What is DevOps?
DevOps is the combination of cultural philosophies, practices, and tools that increases an organization’s ability to deliver applications and services at high velocity: evolving and improving products at a faster pace than organizations using traditional software development and infrastructure management processes. This speed enables organizations to better serve their customers and compete more effectively in the market.
How it works?
Under a DevOps model, development and operations teams are no longer “siloed.” Sometimes, these two teams are merged into a single team where the engineers work across the entire application lifecycle, from development and test to deployment to operations, and develop a range of skills not limited to a single function.
In some DevOps models, quality assurance and security teams may also become more tightly integrated with development and operations and throughout the application lifecycle. When security is the focus of everyone on a DevOps team, this is sometimes referred to as DevSecOps.
These teams use practices to automate processes that historically have been manual and slow. They use a technology stack and tooling which help them operate and evolve applications quickly and reliably. These tools also help engineers independently accomplish tasks (for example, deploying code or provisioning infrastructure) that normally would have required help from other teams, and this further increases a team’s velocity.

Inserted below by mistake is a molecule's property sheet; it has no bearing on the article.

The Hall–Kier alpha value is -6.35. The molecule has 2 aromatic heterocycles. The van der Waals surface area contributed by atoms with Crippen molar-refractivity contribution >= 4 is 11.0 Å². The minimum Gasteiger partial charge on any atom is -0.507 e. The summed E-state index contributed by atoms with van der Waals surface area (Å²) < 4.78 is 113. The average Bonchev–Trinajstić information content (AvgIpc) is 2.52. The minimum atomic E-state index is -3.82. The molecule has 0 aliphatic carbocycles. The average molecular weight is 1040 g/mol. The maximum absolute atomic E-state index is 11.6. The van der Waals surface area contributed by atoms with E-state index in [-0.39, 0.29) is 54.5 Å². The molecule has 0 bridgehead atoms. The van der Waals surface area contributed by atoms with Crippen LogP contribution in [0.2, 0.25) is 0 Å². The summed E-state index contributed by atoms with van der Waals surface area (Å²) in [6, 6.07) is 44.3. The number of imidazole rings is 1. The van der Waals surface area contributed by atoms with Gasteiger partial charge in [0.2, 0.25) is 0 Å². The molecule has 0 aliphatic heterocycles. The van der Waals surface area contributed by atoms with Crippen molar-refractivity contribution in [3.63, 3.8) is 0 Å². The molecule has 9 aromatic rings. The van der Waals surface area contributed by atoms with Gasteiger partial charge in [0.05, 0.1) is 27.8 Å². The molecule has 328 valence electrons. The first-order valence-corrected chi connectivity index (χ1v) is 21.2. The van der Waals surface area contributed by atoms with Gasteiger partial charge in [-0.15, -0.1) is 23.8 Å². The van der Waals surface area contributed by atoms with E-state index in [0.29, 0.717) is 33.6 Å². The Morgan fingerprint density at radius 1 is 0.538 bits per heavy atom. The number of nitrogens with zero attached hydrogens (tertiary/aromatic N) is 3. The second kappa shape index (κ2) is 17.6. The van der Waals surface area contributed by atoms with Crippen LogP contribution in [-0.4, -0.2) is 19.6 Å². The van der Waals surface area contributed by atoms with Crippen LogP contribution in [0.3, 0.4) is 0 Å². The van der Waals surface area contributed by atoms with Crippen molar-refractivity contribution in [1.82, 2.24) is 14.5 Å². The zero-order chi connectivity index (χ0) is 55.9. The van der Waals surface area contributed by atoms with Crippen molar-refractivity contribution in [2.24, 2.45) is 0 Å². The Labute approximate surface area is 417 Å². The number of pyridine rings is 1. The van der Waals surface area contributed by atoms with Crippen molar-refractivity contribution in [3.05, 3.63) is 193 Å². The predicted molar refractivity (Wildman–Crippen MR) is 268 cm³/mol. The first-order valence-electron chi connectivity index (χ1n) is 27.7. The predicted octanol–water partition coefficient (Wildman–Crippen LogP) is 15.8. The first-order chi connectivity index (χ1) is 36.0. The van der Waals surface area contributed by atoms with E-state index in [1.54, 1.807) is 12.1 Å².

So, now as we know what is DevOps and how it works, let’s look at both the pros and cons of DevOps.
Pros and Cons
- Git repositories feature is fully featured with a friendly web interface.
- Azure pipelines & releases are very flexible for CI/CD practices.
- Azure Boards allows linking work items to code and for a closer relationship between code & the sprint rather than using a secondary piece of software like JIRA/Trello.
- Source control integration.
- Templates for multiple Agile types
- User interface looks nice but it can often be quite hard to find things that you need.
- Many features are now being ported over to GitHub, in a more fleshed-out way (e.g. GitHub Actions), after the Microsoft acquisition.
- Documentation can be limited.
- Sometimes the performance is low (some requests/queries are slow)